In China to Chitral H.W. ‘Bill’ Tilman completes one of his great post-war journeys. He travels from Central China, crossing Sinkiang, the Gobi and Takla Makan Deserts, before escaping to a crumbling British Empire with a crossing of the Karakoram to the new nation of Pakistan.
In 1951 there still persisted a legend that a vast mountain, higher than Everest, was to be found in the region, a good enough reason it seems for Tilman to traverse the land, ‘a land shut in on three sides by vast snow ranges whose glacial streams nourish the oases and upon whose slopes the yaks and camels graze side by side; where in their felt yorts the Kirghiz and Kazak live much as they did in the days of Genghis Khan, except now they no longer take a hand in the devastation of Europe’.
Widely regarded as some of Tilman’s finest travel writing, China to Chitral is full of understatement and laconic humour, with descriptions of disastrous attempts on unclimbed mountains with Shipton, including Bogdo Ola—an extension of the mighty Tien Shan mountains—and the Chakar Aghil group near Kashgar on the old silk road. His command of the Chinese language—five words, all referring to food—proves less than helpful in his quest to find a decent meal: ‘fortunately, in China there are no ridiculous hygienic regulations on the sale of food’. Tilman also has several unnerving encounters with less-than-friendly tribesmen …
Tilman starts proper in Lanchow where he describes with some regret that he is less a traveller and more a passenger on this great traverse of the central basin and rim of mountain ranges at Asia’s heart. But Tilman is one of our greatest ever travel writers, and we become a passenger to his adventurers.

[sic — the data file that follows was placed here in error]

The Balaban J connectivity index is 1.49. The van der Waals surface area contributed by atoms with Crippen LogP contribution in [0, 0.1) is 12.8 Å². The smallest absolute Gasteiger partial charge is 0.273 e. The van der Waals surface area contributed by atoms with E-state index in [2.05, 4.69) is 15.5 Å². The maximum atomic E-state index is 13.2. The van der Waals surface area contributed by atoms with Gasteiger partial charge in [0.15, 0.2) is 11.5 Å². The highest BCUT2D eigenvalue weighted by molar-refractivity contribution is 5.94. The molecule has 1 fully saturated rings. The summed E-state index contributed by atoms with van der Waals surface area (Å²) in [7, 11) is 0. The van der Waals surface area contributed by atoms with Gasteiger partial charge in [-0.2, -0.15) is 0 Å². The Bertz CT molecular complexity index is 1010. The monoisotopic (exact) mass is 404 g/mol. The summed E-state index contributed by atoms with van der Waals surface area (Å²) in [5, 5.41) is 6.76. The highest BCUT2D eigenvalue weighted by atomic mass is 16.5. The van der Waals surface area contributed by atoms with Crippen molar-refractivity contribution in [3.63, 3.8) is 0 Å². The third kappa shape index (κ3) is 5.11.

About the Author
Harold William Bill Tilman (1898 1977) was among the greatest adventurers of his time, a pioneering mountaineer and sailor who held exploration above all else. Tilman joined the army at seventeen and was twice awarded the Military Cross for bravery during WWI. After the war Tilman left for Africa, establishing himself as a coffee grower. He met Eric Shipton and began their famed mountaineering partnership, traversing Mount Kenya and climbing Kilimanjaro. Turning to the Himalaya, Tilman went on two Mount Everest expeditions, reaching 27,000 feet without oxygen in 1938. In 1936 he made the first ascent of Nanda Devi the highest mountain climbed until 1950. He was the first European to climb in the remote Assam Himalaya, he delved into Afghanistan's Wakhan Corridor and he explored extensively in Nepal, all the while developing a mountaineering style characterised by its simplicity and emphasis on exploration. It was perhaps logical then that Tilman would eventually buy the pilot cutter Mischief, not with the intention of retiring from travelling, but to access remote mountains. For twenty-two years Tilman sailed Mischief and her successors to Patagonia, where he crossed the vast ice cap, and to Baffin Island to make the first ascent of Mount Raleigh. He made trips to Greenland, Spitsbergen and the South Shetlands, before disappearing in the South Atlantic Ocean in 1977.
Tony Howard grew up in the Chew Valley, at the northern tip of the Peak District. After starting climbing in 1953, Tony became well known in climbing circles for his new routes and his contribution to local guidebooks. He worked as an instructor in the early 1960s and qualified as a BMC Guide in 1965, the year he and his friends famously made the first ascent of Norway's 1,000 metre Troll Wall. Tony was a founding partner of Troll Climbing Equipment, producing many innovative designs such as the world's first commercial range of nuts, the first climbing ‘sit’ harnesses and the first sewn slings. He has guided and climbed all over the world, discovering new areas and making many first ascents. Tony is a regular contributor to outdoor magazines, and has written guidebooks for Norway, Oman and Morocco.